The third Austro-Hungarian Invasion of Serbia, November to December 1914.

- The Ottoman frontier with Russia is guarded by 3rd Army, consisting of three corps - IX covers the northern portion of the border and XI the southern, with X in reserve further west.  Today elements of XI Corps assembling at Hasankale and Köprüköy launch a counterattack against the Russian column advancing on the former.  However, given the heavy snow and rain and the lack of reconnaissance, they were unable to turn the Russians back.

- From August the Admiralty has been expressing concern about the security of its oil supply from Persia, which reaches the Persian Gulf by pipeline at Abadan Island and where the major refinery is located.  Abadan Island is on the far western portion of Persia's coast, adjacent to the Ottomen Empire's outlet to the Persian Gulf at the Shatt al-Arab.  In the event of war with the Ottomans, Abadan Island would be an obvious target.  Moreover, concern had also been raised by the India Office regarding the importance of demonstrating British hegemony in the Gulf and not allowing an Ottoman challenge to undermine the authority of British rule over its Muslim subjects.  As such, Indian Expeditionary Force D had been formed, consisting of an infantry brigade, and was dispatched to the Gulf in October, arriving in Bahrein on the 23rd.  As war became increasingly likely, it planned to undertake a landing at the Ottoman fort of Fao on the Shatt al-Arab where it meets the Persian Gulf.

This morning the transports carrying IEF D are off Fao, escorted by the pre-dreadnought Ocean.  The small Ottoman garrison puts up a brief resistance, exchanging fire with Ocean for an hour before, being heavily outnumbered, they withdraw northwards from Fao.  By this afternoon landing parties have secured the village and fort at Fao, the first step in the Mesopotamian Campaign.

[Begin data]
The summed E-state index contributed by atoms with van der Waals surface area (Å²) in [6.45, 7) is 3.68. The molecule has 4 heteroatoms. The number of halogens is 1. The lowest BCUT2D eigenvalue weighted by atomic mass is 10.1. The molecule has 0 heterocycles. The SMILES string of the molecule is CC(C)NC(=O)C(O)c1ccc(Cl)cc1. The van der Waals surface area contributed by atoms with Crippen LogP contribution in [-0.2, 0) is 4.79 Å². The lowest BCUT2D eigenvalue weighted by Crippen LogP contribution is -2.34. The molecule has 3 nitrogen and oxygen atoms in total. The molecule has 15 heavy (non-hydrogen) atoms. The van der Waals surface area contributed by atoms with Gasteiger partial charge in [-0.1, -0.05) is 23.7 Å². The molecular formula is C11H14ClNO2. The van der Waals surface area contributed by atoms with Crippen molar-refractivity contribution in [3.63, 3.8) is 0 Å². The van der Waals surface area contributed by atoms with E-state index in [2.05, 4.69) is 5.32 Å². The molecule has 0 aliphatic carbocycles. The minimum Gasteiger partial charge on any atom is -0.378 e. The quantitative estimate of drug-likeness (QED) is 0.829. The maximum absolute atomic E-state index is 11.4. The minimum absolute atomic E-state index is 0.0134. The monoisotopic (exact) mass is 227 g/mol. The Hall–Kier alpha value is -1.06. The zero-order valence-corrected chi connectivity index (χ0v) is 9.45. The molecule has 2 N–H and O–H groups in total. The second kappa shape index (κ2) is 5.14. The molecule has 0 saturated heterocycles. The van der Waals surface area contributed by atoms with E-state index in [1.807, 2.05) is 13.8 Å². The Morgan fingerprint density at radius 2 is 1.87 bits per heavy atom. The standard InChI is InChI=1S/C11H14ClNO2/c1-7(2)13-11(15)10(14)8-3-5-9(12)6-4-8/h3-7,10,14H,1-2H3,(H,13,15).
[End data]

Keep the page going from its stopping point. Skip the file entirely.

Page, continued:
The opening moves of the Mesopotamian Campaign, 1914.

- The British landing at Fao is not the only Entente move of concern to Persia.  Today Russian Foreign Minister Sergei Sazonov states that Russia will continue to occupy Persian Azerbaijan, suggesting that the easiest route by which the Ottomans can invade the Russian Caucasus is through Azerbaijan, as opposed to the mountain passes on the Ottoman-Russian frontier.  The war thus makes Russian involvement in Persia even more essential in the view of Petrograd.

- The German East Asiatic Squadron returns to Más Afuera in the Pacific.  While Scharnhorst, Gneisenau, and Nürnberg had called at Valparaíso, Leipzig had stayed offshore, and had managed to seize a French merchant with 3600 tons of Cardiff coal.  The sailors start working on distributing the coal to each of the warships of the squadron.